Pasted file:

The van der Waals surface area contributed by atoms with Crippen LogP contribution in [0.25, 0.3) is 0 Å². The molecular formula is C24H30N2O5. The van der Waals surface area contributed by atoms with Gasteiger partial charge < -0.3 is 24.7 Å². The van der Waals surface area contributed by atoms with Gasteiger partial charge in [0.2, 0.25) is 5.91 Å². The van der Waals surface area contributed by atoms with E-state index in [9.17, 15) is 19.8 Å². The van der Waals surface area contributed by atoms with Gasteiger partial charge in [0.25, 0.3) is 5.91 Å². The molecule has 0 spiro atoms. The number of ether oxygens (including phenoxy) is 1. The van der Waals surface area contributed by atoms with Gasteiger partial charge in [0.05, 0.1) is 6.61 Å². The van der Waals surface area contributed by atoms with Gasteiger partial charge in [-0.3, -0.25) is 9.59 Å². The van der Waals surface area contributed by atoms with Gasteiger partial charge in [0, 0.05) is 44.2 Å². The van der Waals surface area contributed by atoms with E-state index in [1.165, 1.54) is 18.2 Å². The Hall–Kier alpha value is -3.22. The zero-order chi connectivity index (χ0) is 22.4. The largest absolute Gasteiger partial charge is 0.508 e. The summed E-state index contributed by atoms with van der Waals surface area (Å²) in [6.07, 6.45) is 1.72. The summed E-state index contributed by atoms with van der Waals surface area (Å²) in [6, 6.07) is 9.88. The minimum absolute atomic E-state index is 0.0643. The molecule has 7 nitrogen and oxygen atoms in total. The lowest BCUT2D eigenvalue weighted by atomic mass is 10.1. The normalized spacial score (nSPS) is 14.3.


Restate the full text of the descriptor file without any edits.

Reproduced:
The van der Waals surface area contributed by atoms with Crippen LogP contribution in [0.25, 0.3) is 0 Å². The molecular formula is C24H30N2O5. The van der Waals surface area contributed by atoms with Gasteiger partial charge < -0.3 is 24.7 Å². The van der Waals surface area contributed by atoms with Gasteiger partial charge in [0.2, 0.25) is 5.91 Å². The van der Waals surface area contributed by atoms with E-state index in [9.17, 15) is 19.8 Å². The van der Waals surface area contributed by atoms with Gasteiger partial charge in [0.25, 0.3) is 5.91 Å². The molecule has 0 spiro atoms. The number of ether oxygens (including phenoxy) is 1. The van der Waals surface area contributed by atoms with Gasteiger partial charge in [0.05, 0.1) is 6.61 Å². The van der Waals surface area contributed by atoms with Gasteiger partial charge in [-0.3, -0.25) is 9.59 Å². The van der Waals surface area contributed by atoms with Gasteiger partial charge in [0, 0.05) is 44.2 Å². The van der Waals surface area contributed by atoms with E-state index in [1.165, 1.54) is 18.2 Å². The Hall–Kier alpha value is -3.22. The zero-order chi connectivity index (χ0) is 22.4. The largest absolute Gasteiger partial charge is 0.508 e. The summed E-state index contributed by atoms with van der Waals surface area (Å²) in [6.07, 6.45) is 1.72. The summed E-state index contributed by atoms with van der Waals surface area (Å²) in [6, 6.07) is 9.88. The minimum absolute atomic E-state index is 0.0643. The molecule has 7 nitrogen and oxygen atoms in total. The lowest BCUT2D eigenvalue weighted by atomic mass is 10.1. The normalized spacial score (nSPS) is 14.3.